Miss D liked to be "the first" at everything she did.
So, on November 2, 1989 she was the first to be memorialized on a studio sound stage. It seemed most appropriate to have her memorial at Warner Bros., the studio she was under contract with for 18 years. And it was on Sound Stage 18 that she brought some of her great characters to life in Kid Galahad (1937), The Letter (1940), Now, Voyager (1942), Old Acquaintance (1943), A Stolen Life (1946) and Winter Meeting (1948).
Miss D often told me one of the things she liked about Warner Bros. was that it was a “workers” studio. Unlike other stars who were pampered with diamonds and jewels by studio bosses, she only demanded a good script. The atmosphere of her memorial tribute would be that of a working film set. The sound stage was decorated with old film props - lights, cameras, even the original clock used in Mr. Skeffington (1944). There was a garland of gardenias, Miss D's favorite flower. A screen was suspended in mid-air. Over 500 friends and industry professionals sat on standard folding wooden chairs - just like the film crews use. And they were met by the familiar sweeping sounds of Max Steiner that so often accompanied Miss D on screen.
In 1981, when the great William Wyler passed, Miss D spoke at his memorial service. At home, reflecting on her experience, she told me how things were to be done if something should happen to her. She told me to choose one actress and one actor to represent her profession, to select a professional host who would lead the tribute with dignity. The idea of a sound stage came up as a potential setting and with the suggestion from Michael Black and Bob Osborne, we went to Warner Bros. We did the best we could to fulfill her wishes after she passed on October 6th, 1989.
In the days following the tribute, Paula Parisi published an article inThe Hollywood Reporter entitled: TEARS AND LAUGHTER ABOUND AS INDUSTRY REMEMBERS DAVIS.
To give you an essence of the evening, I wanted to quote some of that article for you here:
[James Woods] lauded Davis’ portrayal of the emotionally distraught heroine of that 1940s film, calling it “poetry on the screen like Yeats might write,” asking, “What kind of courage does it take to open the soul so deeply?”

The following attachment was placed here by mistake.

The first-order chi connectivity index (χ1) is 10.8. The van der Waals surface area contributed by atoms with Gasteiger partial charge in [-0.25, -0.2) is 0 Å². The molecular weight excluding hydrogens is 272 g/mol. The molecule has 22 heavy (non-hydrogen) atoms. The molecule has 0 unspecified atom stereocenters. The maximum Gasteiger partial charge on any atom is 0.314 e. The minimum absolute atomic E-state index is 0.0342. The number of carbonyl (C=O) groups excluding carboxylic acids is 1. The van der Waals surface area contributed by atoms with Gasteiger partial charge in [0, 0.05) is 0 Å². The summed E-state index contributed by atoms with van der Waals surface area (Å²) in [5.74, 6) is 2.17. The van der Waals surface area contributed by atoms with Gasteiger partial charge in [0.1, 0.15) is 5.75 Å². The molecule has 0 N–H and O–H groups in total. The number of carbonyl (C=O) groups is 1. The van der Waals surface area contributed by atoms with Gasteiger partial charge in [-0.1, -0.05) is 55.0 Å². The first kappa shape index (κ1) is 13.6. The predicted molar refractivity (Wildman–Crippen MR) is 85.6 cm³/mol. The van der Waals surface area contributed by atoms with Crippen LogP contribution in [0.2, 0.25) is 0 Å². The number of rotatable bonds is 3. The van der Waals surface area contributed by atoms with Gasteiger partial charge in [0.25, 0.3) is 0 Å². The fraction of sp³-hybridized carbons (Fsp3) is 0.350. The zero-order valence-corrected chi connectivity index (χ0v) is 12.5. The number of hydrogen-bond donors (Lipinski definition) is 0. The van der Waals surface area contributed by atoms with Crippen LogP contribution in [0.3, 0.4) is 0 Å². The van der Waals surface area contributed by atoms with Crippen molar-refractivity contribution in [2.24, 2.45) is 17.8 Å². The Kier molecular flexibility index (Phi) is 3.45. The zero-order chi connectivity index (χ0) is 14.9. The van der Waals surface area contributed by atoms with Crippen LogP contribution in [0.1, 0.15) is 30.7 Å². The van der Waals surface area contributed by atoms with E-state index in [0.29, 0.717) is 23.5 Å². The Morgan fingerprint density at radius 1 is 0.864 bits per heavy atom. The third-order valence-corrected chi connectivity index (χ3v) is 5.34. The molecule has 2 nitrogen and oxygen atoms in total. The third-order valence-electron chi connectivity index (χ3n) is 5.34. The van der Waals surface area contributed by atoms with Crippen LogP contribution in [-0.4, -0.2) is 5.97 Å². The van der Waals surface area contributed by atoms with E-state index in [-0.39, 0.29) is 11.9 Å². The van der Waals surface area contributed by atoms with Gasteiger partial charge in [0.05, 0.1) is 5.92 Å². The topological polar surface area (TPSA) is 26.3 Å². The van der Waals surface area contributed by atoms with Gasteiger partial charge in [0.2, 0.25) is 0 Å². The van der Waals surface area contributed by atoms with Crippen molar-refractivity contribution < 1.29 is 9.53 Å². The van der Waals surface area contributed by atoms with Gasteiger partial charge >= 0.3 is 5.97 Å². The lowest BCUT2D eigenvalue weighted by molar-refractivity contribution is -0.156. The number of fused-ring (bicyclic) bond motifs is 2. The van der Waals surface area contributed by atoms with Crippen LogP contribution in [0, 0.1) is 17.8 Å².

“There are two kinds of people, those of us who write poetry, and those of us who read it,” Woods observed.
“Even those of us who couldn’t read poetry, read her work with some amount of genius, simply because of the beauty with which she’d written it.”
He praised the indomitable Davis’ early fight for women’s rights as she struggled for roles she wanted in the male-dominated studio system.
“Thank God she worked as hard as she did in her prime,” said [Angela] Lansbury, who bashfully admitted that when she started out, people referred to her as “a young Bette Davis.”
“She has bequeathed to us all an astonishing legacy,” Lansbury said, “bravura acting of the first order.”
[David] Hartman, who had emcee duties throughout the ninety-minute event, read a laudatory telegram sent by President and Mrs. Bush. “America loved her,” the Bushes acknowledged. “How fortunate our nation is to have her contribution to the art of film making.”
The ceremony came to a solemn close as the silvery images onscreen faded to gray for a few brief moments. Then, a blazing beautiful color still of the actress froze onscreen, accompanied by the bittersweet lyrics to “I Wish You Love,” sung by the actress herself, from the record album “Bette Davis Sings.”
Woods summed up the sadness and awe of the evening when he said, “For those of us who are going to be there, and those of us who are there now—up in heaven they’re saying, ‘Buckle your seat belts, it’s going to be a bumpy eternity.’” ... As the song finished, Robert Wagner got up and turned on a work light, which is how a film set is left at the end of a day’s shooting. Each guest was handed one white rose as they left, in memory of an irreplaceable woman.
There were no recording devices allowed during the tribute. But I decided to hide a tape recorder under my wooden folding chair. It was for posterity. I felt the need to archive this tribute to an unbelievable woman. I recently came across the tapes and decided to have them digitized for the 30th anniversary of her passing. You can listen to the audio below.
This may sound strange to some, but after writing Miss D & Me: Life with the Invincible Bette Davis, in organizing all the material, listening to her voice again, reading her letters - I feel like she is here with me now more than ever. In The Lonely Life, she wrote that she is larger than life. Undoubtedly, even 30 years later, that statement rings true. She is larger than life. How very lucky for all of us.